Looking back, I was doing this on almost a daily basis, from when I was about 16 up until a few months ago. That kind of behaviour, it affects you. It changes you from someone who just overeats, to someone who obsesses about food at every waking moment (in a different way to those with a healthy relationship with food say they do), and becomes crippled with depression because that obsession with food has consumed them and blocked out every seemingly positive thing in their life.
I know this is getting kind of heavy, but this is something I’ve needed to get off my chest for a long while now, and even the act of typing it is making me feel lighter. I feel like it’s time to share my story, my truth.
All of this built up over a long period of time and eventually I forced myself to talk to a doctor about it. I also had a blood test which lead to me being diagnosed as pre-diabetic, with my blood sugar levels being very close to full blown Type 2 diabetes. Having diabetes is a long term fear of mine that has caused me real anxiety, and so being told I was on the verge was, well, horrifying.
How could I have done this to my body? How could my brain, a part of me I’d always been so proud of, let this happen to me?
Basically, I don’t have diabetes now but if I had kept going on the way I was, it’s extremely likely that I would develop it in the future.
This spurred me into action, but slowly. I’m doing better at getting healthier than I have in a long time – I do netball twice a week, go the gym and have been regularly competing in 10k runs this year, but it doesn’t feel like enough. I’m praying that when I go back to the doctors, it will be to receive better news.
Learning I was pre-diabetic was a wake up call alright, but was it a big enough one to overcome my eating disorder and mental health demons? I’m not so sure.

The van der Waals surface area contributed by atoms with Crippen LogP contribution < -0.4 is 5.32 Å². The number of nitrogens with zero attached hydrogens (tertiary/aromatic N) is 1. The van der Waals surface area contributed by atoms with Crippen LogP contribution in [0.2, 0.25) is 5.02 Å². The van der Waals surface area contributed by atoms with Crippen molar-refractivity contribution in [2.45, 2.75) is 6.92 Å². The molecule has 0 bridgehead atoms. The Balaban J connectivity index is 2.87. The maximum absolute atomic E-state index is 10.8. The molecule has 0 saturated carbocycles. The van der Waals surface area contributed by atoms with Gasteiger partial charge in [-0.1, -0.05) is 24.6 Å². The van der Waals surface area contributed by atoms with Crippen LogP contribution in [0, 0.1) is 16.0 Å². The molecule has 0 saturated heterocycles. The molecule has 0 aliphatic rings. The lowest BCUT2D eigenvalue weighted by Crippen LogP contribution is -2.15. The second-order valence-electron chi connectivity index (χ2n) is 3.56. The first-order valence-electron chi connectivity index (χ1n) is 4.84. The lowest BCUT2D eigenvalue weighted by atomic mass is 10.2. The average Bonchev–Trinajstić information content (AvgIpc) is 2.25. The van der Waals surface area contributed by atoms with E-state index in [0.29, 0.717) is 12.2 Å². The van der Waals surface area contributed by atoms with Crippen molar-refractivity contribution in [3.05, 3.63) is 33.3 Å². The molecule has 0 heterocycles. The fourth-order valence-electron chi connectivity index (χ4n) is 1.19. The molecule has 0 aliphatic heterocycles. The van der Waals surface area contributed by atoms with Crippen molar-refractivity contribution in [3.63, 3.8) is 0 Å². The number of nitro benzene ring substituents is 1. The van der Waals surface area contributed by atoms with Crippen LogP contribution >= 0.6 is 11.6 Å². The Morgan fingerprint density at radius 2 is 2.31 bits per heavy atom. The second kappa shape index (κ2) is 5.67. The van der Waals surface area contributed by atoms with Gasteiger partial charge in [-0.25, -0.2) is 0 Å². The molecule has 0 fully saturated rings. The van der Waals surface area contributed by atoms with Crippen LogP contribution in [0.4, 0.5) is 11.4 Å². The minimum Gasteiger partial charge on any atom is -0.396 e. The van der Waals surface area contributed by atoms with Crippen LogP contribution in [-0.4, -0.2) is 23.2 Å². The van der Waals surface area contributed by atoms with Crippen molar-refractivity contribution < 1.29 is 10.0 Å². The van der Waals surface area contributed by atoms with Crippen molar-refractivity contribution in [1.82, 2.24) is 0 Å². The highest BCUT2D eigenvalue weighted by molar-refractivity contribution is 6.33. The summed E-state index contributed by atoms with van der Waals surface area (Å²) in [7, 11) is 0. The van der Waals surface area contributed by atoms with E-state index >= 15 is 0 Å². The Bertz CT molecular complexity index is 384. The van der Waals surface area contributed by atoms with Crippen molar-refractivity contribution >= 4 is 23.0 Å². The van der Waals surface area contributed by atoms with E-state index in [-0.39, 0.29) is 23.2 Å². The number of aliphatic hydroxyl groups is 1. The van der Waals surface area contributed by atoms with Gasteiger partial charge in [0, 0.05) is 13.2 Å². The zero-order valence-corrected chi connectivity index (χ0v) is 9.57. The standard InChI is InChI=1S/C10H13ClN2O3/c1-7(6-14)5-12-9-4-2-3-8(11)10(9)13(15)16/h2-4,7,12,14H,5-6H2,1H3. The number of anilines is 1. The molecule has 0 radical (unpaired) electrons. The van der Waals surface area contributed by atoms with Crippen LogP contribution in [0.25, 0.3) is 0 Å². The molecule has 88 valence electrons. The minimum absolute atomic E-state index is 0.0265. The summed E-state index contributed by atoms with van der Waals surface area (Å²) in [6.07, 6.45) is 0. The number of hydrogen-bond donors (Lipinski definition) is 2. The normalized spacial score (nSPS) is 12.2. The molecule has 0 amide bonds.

It’s a weird feeling, living in fear. It doesn’t make battling an eating disorder any easier.
All I know is that I’m doing a lot better than I was, most days anyway.
I know I have no choice to get better, to get healthier, but I’m going to focus on taking it one day, one meal, one mouthful at a time.
I’m sharing all of this because I want to raise awareness and recognition of BED, as well as other eating disorders. BED is now recognised as an eating disorder, just like anorexia and bulimia, but seems so much less talked about. I want to share my story as a sufferer of BED to hopefully help anyone out there in the same situation feel less alone.
Expect to see more posts like this on here as I go through my journey to recovery and improving my physical and mental health.
I’m not a mental health or medical professional and can’t advise on suffering with depression, pre-diabetes or BED other than my own experiences. If you feel like you have any of these conditions, please go and see your GP.
Be brave, it will help – I promise.
***This post was edited in May 2018 to remove any content that is triggering, fatphobic, weight-stigmatising or related to diet culture, and to try and show my experience with an eating disorder more responsibly. If you’ve been affected by this post, please contact eating disorder charity Beat for support.***